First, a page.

THEY SAY THE PAIN CAUSED BY KIDNEY STONES is the closest a man can come to the pain of labor and delivery. Unfortunately, about a third of lithotripsy patients — men and women alike — experience excruciating pain like this during the first postoperative day, as byproducts and small stones pass through the urinary system. That's why we offer paravertebral blocks to our patients who undergo ureteroscopic laser lithotripsy and extracorporeal shock wave lithotripsy (ESWL). With this block, even patients who continue to pass small stones do so pain-free.
Paravertebral blocks, which we also use for breast surgery, thoracotomy incisions, cholecystectomy, nephrectomy, and inguinal herniorraphy, take just 5 to 10 minutes to perform. The key is to administer them in a way that avoids pneumothorax.
Our technique involves carefully directing the needle caudally, using the transverse process of each targeted vertebrae as a landmark. Using a seeking current of 2 mA, we first insert a stimulating needle until it contacts the transverse process. We then withdraw and redirect it caudally approximately 0.5 cm past the process until we can elicit an intercostal motor response, or at least a subjective sensation of muscle contraction. After reducing the current to 0.8 mA, we inject 5 mL of 0.5 percent ropivacaine plus epinephrine at each targeted level. If needed, we sometimes use ultrasound before injection as a way to “scout out” the location of the transverse process and estimate the depth to the paravertebral space.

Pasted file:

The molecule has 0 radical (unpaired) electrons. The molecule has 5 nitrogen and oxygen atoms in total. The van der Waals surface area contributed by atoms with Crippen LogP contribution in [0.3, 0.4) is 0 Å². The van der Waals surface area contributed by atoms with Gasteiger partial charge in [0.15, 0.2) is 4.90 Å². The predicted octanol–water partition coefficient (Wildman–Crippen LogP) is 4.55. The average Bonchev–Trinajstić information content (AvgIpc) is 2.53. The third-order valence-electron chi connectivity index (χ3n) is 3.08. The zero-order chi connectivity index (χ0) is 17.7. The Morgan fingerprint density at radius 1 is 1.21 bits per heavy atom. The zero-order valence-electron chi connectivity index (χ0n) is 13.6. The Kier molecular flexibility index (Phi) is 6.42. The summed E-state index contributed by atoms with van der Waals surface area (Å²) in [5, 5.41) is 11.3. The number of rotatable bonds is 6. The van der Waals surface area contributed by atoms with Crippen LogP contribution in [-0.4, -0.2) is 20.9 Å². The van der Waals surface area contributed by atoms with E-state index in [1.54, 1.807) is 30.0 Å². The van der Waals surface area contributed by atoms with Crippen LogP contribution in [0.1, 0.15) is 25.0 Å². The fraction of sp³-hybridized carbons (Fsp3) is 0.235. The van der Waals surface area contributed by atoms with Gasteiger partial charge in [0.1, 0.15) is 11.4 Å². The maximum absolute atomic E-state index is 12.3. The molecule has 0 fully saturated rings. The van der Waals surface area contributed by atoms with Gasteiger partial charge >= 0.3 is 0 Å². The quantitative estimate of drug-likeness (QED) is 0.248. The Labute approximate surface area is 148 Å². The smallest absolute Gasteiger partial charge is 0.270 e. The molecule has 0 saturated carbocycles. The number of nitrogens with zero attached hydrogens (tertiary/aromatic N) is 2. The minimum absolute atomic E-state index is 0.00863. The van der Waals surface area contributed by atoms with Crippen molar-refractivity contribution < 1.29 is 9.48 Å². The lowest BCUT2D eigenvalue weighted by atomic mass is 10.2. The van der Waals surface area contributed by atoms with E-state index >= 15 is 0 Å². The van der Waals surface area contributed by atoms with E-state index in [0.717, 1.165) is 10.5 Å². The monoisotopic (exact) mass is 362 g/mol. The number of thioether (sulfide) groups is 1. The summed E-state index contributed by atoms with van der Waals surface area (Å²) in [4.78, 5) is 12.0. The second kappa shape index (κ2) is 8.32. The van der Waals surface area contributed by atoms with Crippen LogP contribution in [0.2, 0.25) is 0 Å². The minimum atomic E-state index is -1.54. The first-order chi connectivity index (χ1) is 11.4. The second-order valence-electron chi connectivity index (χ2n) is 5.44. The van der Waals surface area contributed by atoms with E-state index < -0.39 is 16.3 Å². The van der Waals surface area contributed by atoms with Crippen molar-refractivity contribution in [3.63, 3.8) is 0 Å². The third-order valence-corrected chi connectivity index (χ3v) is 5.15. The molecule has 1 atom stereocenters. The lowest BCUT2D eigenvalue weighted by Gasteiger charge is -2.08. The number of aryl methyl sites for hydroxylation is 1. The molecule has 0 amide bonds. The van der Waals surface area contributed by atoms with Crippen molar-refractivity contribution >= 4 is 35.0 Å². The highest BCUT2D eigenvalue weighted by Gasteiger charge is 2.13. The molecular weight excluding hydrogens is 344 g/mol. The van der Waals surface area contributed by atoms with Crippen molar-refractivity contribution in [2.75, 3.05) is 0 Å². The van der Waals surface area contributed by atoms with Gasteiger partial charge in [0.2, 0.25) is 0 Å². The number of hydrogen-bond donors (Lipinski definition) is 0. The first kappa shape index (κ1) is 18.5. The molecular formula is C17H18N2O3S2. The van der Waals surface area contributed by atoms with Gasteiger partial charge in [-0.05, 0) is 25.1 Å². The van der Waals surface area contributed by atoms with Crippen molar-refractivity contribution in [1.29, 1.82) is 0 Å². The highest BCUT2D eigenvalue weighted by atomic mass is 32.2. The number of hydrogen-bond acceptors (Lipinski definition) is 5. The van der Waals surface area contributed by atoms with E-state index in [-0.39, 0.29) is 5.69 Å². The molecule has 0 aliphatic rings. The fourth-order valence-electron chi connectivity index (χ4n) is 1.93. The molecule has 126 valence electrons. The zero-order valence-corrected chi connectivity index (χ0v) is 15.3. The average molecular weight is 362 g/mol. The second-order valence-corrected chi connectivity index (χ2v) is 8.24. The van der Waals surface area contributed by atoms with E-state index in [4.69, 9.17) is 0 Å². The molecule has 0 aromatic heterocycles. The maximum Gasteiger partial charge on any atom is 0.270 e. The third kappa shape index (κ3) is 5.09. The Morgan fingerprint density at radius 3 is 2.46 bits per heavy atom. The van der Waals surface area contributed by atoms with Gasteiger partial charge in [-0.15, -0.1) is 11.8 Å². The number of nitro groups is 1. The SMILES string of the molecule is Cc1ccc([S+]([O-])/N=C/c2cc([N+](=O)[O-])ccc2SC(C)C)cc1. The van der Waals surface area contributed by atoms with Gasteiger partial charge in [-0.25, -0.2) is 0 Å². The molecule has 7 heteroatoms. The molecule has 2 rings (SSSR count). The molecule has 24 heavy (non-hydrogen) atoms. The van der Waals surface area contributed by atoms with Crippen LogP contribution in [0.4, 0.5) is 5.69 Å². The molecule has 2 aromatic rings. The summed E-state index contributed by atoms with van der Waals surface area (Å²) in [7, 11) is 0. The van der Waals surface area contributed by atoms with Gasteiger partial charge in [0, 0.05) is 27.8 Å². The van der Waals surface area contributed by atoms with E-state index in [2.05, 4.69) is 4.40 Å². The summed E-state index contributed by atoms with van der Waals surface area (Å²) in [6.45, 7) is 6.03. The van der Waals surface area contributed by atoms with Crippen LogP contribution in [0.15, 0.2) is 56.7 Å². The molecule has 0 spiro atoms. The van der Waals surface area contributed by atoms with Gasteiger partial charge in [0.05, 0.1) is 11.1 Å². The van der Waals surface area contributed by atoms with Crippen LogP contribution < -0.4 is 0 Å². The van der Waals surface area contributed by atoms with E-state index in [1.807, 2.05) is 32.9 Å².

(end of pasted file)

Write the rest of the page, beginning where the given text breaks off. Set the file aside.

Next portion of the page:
Patients who do not get blocks and who experience pain after outpatient lithotripsy require morphine and oral opioids. As a result, they stay in our PACU for at least two hours. With paravertebral nerve blocks, however, all of our patients to date have been both pain- and opioid-free, and they leave the facility sooner, typically within 60 to 75 minutes after surgery. Even those who pass small stones and postoperative “sludge” at home report no pain. Most importantly, these patients feel good about their surgical experience and return to their normal routine almost immediately.
Dr. Jamieson is a practicing anesthesiologist with Wayne County Anesthesia Associates, Goldsboro, N.C. He performs regional anesthesia procedures at the Wayne Memorial Hospital in Goldsboro.